Category: Uncategorized

15
Oct

Dear Laboratory Scientists: Welcome to My World

Consider the following question: Is there a reproducibility/replication crisis in epidemiology?

I think there are only two possible ways to answer that question:

  1. No, there is no replication crisis in epidemiology because no one ever believes the result of an epidemiological study unless it has been replicated a minimum of 1,000 times in every possible population.
  2. Yes, there is a replication crisis in epidemiology, and it started in 1854 when John Snow inferred, from observational data, that cholera was spread via contaminated water obtained from public pumps.

If you chose (2), then I don't think you are allowed to call it a "crisis" because I think by definition, a crisis cannot last 160 years. In that case, it's more of a chronic disease.

I had an interesting conversation last week with a prominent environmental epidemiologist over the replication crisis that has been reported about extensively in the scientific and popular press. In his view, he felt this was less of an issue in epidemiology because epidemiologists never really had the luxury of people (or at least fellow scientists) believing their results because of their general inability to conduct controlled experiments.

Given the observational nature of most environmental epidemiological studies, it's generally accepted in the community that no single study can be considered causal, and that many replications of a finding are need to establish a causal connection. Even the popular press knows now to include the phrase "correlation does not equal causation" when reporting on an observational study. The work of Sir Austin Bradford Hill essentially codifies the standard of evidence needed to draw causal conclusions from observational studies.

So if "correlation does not equal causation", it begs the question, what does equal causation? Many would argue that a controlled experiment, whether it's a randomized trial or a laboratory experiment, equals causation. But people who work in this area have long known that while controlled experiments do assign the treatment or exposure, there are still many other elements of the experiment that are not controlled.

For example, if subjects drop out of a randomized trial, you now essentially have an observational study (or at least a "broken" randomized trial). If you are conducting a laboratory experiment and all of the treatment samples are measured with one technology and all of the control samples are measured with a different technology (perhaps because of a lack of blinding), then you still have confounding.

The correct statement is not "correlation does not equal causation" but rather "no single study equals causation", regardless of whether it was an observational study or a controlled experiment. Of course, a very tightly controlled and rigorously conducted controlled experiment will be more valuable than a similarly conducted observational study. But in general, all studies should simply be considered as further evidence for or against an hypothesis. We should not be lulled into thinking that any single study about an important question can truly be definitive.

13
Oct

I declare the Bayesian vs. Frequentist debate over for data scientists

In a recent New York Times article the "Frequentists versus Bayesians" debate was brought up once again. I agree with Roger:

Because the real story (or non-story) is way too boring to sell newspapers, the author resorted to a sensationalist narrative that went something like this:  "Evil and/or stupid frequentists were ready to let a fisherman die; the persecuted Bayesian heroes saved him." This piece adds to the growing number of writings blaming frequentist statistics for the so-called reproducibility crisis in science. If there is something Roger, Jeff and I agree on is that this debate is not constructive. As Rob Kass suggests it's time to move on to pragmatism. Here I follow up Jeff's recent post by sharing related thoughts brought about by two decades of practicing applied statistics and hope it helps put this unhelpful debate to rest.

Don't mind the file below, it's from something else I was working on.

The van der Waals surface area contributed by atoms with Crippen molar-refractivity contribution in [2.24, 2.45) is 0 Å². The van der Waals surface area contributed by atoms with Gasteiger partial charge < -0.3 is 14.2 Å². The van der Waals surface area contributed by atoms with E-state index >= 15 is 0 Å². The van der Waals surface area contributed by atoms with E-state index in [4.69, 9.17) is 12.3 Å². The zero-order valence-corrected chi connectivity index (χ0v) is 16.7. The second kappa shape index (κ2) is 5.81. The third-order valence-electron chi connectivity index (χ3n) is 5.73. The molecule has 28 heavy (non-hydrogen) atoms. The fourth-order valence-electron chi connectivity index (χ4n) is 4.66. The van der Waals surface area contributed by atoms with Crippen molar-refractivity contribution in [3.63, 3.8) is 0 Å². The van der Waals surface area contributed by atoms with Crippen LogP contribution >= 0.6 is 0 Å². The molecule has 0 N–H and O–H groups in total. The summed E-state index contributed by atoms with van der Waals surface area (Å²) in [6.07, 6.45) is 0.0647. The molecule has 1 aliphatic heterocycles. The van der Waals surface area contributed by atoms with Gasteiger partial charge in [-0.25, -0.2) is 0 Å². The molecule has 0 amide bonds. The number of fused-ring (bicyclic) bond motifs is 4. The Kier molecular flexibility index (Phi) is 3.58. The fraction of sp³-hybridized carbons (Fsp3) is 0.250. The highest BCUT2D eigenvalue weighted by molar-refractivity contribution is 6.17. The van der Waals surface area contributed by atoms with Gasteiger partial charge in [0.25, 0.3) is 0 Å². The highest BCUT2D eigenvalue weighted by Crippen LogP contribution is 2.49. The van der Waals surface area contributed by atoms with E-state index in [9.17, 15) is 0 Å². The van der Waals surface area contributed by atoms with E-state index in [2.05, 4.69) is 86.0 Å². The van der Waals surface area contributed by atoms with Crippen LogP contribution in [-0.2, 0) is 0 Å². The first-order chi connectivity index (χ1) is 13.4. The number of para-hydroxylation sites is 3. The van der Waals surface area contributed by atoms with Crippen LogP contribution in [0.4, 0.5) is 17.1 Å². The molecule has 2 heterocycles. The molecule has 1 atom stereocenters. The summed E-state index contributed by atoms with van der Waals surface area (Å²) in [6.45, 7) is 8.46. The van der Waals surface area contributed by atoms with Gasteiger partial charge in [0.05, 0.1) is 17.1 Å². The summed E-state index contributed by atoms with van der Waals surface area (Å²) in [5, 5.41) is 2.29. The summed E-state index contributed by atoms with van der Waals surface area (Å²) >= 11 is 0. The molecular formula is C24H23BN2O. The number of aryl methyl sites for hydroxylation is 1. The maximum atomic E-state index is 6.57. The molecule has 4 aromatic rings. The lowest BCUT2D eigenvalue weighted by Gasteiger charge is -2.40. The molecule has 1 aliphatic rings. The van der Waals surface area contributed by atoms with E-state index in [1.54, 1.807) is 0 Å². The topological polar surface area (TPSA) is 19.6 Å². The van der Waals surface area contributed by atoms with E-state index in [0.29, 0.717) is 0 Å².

Applied statisticians help answer questions with data. How should I design a roulette so my casino makes $? Does this fertilizer increase crop yield? Does streptomycin cure pulmonary tuberculosis? Does smoking cause cancer? What movie would would this user enjoy? Which baseball player should the Red Sox give a contract to? Should this patient receive chemotherapy? Our involvement typically means analyzing data and designing experiments. To do this we use a variety of techniques that have been successfully applied in the past and that we have mathematically shown to have desirable properties. Some of these tools are frequentist, some of them are Bayesian, some could be argued to be both, and some don't even use probability. The Casino will do just fine with frequentist statistics, while the baseball team might want to apply a Bayesian approach to avoid overpaying for players that have simply been lucky.

It is also important to remember that good applied statisticians also *think*. They don't apply techniques blindly or religiously. If applied statisticians, regardless of their philosophical bent, are asked if the sun just exploded, they would not design an experiment as the one depicted in this popular XKCD cartoon.

Only someone that does not know how to think like a statistician would act like the frequentists in the cartoon. Unfortunately we do have such people analyzing data. But their choice of technique is not the problem, it's their lack of critical thinking. However, even the most frequentist-appearing applied statistician understands Bayes rule and will adapt the Bayesian approach when appropriate. In the above XCKD example, any respectful applied statistician would not even bother examining the data (the dice roll), because they would assign a probability of 0 to the sun exploding (the empirical prior based on the fact that they are alive). However, superficial propositions arguing for wider adoption of Bayesian methods fail to realize that using these techniques in an actual data analysis project is very different from simply thinking like a Bayesian. To do this we have to represent our intuition or prior knowledge (or whatever you want to call it) with mathematical formulae. When theoretical Bayesians pick these priors, they mainly have mathematical/computational considerations in mind. In practice we can't afford this luxury: a bad prior will render the analysis useless regardless of its convenient mathematically properties.